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I have been interested in nature for most of my life but since I retired I spend as much time as I can exploring the nature reserves and wildlife hotspots of my adopted home, Dorset in southern England. Whilst out I record what I see and take snaps where I can (I am no photographer!) and that forms the basis of my Nature of Dorset website. When I find something new I like to research it and write about it in my nature notes, it is how I learn and hopefully you might find my notes helpful as well!

This website is for the people of Dorset interested in wildlife and for people from elsewhere interested in the wildlife of Dorset!

09 April, 2014

Honey bee: a hive of activity

The arrival of spring is marked by many things but one of the most noticeable is the almost sudden presence of honey bees (Apis mellifera) in our gardens again having been absent during the winter months. They busily work around any flowers that are open and providing pollen and nectar. They are constantly active and going to and fro from their hive where new grubs are waiting to be fed. Unless you are a bee keeper it is so easy to take them for granted and perhaps not
give them the consideration they deserve.
Given that there has been quite a lot of talk recently about various species (insects, birds, mammals and plants) that have come to this country and made their home here and are now considered a pest, may be we should give the honey bee a bit more thought? The current thinking is that these invaders are not natural and their progress should be checked; the Ringed-necked Parakeet has been particularly under attack, so too the harlequin ladybird, Japanese knotweed and Indian balsam. Much effort and vast sums are being spent on trying to eradicate rhododendron and work is in hand to reduce the numbers of sika deer.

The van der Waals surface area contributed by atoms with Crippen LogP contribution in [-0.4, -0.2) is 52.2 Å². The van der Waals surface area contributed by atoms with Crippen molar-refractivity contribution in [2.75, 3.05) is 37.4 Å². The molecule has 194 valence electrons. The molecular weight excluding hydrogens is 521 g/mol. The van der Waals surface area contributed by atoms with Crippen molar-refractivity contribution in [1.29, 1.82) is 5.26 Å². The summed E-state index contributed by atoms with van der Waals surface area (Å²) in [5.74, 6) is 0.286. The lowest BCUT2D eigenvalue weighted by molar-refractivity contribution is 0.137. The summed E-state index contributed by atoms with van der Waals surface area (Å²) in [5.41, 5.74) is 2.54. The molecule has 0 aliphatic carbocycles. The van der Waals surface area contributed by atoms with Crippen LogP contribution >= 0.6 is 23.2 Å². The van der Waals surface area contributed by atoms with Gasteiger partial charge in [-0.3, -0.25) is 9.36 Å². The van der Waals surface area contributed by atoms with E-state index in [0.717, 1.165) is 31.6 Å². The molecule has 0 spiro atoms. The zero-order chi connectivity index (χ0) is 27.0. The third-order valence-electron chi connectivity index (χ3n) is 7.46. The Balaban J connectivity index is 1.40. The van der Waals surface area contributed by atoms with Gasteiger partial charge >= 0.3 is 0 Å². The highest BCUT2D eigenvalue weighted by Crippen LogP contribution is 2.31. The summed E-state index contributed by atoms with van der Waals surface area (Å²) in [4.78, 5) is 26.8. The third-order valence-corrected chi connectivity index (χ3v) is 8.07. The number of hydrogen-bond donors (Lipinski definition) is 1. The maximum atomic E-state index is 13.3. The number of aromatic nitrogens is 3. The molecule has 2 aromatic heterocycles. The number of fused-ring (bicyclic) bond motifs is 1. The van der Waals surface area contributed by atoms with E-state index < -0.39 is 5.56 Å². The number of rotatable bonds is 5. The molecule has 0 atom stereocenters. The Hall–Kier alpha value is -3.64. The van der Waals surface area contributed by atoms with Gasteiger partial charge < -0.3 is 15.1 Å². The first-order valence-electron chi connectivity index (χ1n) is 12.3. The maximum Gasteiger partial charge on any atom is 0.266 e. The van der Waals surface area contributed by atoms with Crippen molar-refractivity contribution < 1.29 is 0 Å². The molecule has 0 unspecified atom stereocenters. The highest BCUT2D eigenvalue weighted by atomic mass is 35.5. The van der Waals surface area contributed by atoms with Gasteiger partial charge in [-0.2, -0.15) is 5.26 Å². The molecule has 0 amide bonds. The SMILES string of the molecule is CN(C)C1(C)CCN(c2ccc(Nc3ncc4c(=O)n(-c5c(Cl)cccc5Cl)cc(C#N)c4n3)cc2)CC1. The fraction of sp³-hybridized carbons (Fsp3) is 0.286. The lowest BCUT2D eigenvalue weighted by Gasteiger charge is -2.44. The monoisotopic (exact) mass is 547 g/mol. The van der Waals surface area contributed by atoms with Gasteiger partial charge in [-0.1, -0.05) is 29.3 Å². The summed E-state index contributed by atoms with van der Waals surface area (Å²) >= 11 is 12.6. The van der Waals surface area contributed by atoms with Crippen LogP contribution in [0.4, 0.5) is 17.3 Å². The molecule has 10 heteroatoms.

However, this country's agricultural economy is pretty dependent on the honey bee to carry out the bulk of the pollination of cultivated plants and yet the honey bee is a native of South America but it has adapted well to European climes and prospers here. Well, until recently at least, as a considerable number of hives are being lost as a result of the varroa mite and many more to the use of insecticides in our fields.
It is a tricky debate. Should all invading species be controlled to reduce the impact on our native species? Is it hypocritical to be selective in which ones we accept and which ones we attack?  Should we do nothing and let nature take its natural course? We need to remember that many of these invaders were brought here by humans in the first place! It is often a man made problem so is it man's role to do something about it? Yes, difficult  ethical and practical questions, just what is the answer?
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